In 2016, Burson acquired Swiss firm TSE Consulting and Effect PR in Turkey. TSE specializes in sports, particularly the Olympics, and international athletics. Effect is a longtime Burson affiliate.

New business-wise, Burson is starting to work on Walgreens Boots Alliance, following WPP’s win of a Team WBA $600 million integrated marketing, advertising, and communications brief across the global retail and wholesale pharmacy business.

See also: PRWeek staff talk with Don Baer about Sean Spicer, the restructuring at Ogilvy, and more

Burson worked hard to reignite its public sector work in the U.S. in 2016, having been "out of it for a number of years," spearheaded by worldwide EVP Chris Foster, who specialized in this type of work while at Booz Allen Hamilton.

New assignments arrived from the U.S. Department of Labor and Veterans Administration, plus more ongoing work with the U.S. Census Bureau.

"We’re seeing a flow of new business, especially in Q1 2017, that is related to our new approach to corporate affairs, crisis, and change management," says Baer, citing ongoing and growing work with existing clients Nestlé Waters, Microsoft, Pitney Bowes, and Qualcomm, and new accounts such as a repositioning assignment at high-tech manufacturer Flextronic, and pre-crisis work with Princeton University and the University of North Carolina.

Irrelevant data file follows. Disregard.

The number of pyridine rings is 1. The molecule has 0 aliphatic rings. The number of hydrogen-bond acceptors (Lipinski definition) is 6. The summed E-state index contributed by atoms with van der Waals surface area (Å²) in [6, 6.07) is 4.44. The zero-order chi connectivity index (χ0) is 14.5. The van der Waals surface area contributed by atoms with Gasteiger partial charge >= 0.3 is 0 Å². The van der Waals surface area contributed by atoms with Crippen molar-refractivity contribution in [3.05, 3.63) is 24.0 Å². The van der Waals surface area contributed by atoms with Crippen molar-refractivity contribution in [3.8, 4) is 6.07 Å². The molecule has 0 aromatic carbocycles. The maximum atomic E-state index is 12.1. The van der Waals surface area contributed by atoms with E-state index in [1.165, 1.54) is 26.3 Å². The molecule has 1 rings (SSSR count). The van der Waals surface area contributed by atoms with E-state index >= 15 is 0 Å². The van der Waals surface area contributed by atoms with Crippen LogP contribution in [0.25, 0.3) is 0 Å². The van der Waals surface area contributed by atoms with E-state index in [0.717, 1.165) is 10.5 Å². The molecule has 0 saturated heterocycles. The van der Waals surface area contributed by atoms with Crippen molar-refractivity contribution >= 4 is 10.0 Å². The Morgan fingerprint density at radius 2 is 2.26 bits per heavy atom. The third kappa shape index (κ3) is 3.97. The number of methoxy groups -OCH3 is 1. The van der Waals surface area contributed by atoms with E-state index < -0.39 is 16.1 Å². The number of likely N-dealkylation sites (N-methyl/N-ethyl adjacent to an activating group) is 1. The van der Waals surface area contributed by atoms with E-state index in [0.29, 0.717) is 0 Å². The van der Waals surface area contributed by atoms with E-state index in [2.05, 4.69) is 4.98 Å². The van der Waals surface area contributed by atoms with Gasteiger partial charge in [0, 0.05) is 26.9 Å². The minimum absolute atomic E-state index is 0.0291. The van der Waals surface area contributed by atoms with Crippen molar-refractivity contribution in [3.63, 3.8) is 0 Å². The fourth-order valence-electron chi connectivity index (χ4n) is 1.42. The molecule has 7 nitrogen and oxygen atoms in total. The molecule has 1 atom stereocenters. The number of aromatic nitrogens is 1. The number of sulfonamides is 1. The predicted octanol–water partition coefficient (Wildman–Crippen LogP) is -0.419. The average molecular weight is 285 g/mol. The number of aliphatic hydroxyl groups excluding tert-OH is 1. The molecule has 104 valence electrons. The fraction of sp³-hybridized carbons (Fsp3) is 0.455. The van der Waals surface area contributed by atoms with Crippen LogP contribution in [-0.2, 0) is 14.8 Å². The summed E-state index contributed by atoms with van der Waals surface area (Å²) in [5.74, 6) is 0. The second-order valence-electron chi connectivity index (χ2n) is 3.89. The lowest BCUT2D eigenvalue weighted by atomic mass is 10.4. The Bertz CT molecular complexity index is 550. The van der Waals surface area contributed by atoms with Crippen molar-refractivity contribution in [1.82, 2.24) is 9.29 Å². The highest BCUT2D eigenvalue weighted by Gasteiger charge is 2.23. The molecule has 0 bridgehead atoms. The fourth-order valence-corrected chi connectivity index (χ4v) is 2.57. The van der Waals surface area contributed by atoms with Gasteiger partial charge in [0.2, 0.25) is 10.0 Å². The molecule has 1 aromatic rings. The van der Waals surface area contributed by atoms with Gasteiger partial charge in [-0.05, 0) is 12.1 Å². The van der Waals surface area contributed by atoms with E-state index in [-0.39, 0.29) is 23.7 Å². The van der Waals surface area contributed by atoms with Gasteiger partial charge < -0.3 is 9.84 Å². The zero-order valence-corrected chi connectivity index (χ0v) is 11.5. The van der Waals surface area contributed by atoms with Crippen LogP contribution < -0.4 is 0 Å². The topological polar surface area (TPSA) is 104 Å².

In the U.S., Burson stopped working with California Pizza Kitchen, New Mexico Health Insurance Exchange, and UnitedHealth Group.

Increased demand in APAC region
China was Burson’s fastest-growing office in 2016, with the firm’s Beijing, Shanghai, and Hong Kong outposts growing "incredibly quickly," driven by demand for integrated digital and social from well-known, longtime clients, as well as new assignments such as Continental Tire and L’Oréal. "[China CEO] Ruby Fu and [APAC CEO] Margaret Key have brought a lot of energy and activity into the region," notes Baer.

The U.K. "grew nicely," especially in the public affairs sphere, driven by the country’s decision to leave the European Union — Brexit — which stimulated work from June onward as clients appraised the scene and looked to seize opportunities made available. Wins included Avaya and British Sugar.

"Overall, there’s some real momentum here [because of] the people we have in place, the way we’re selling differently, and what we’re out there telling clients they need to do, which includes a very integrated approach in our ability to deliver," concludes Baer.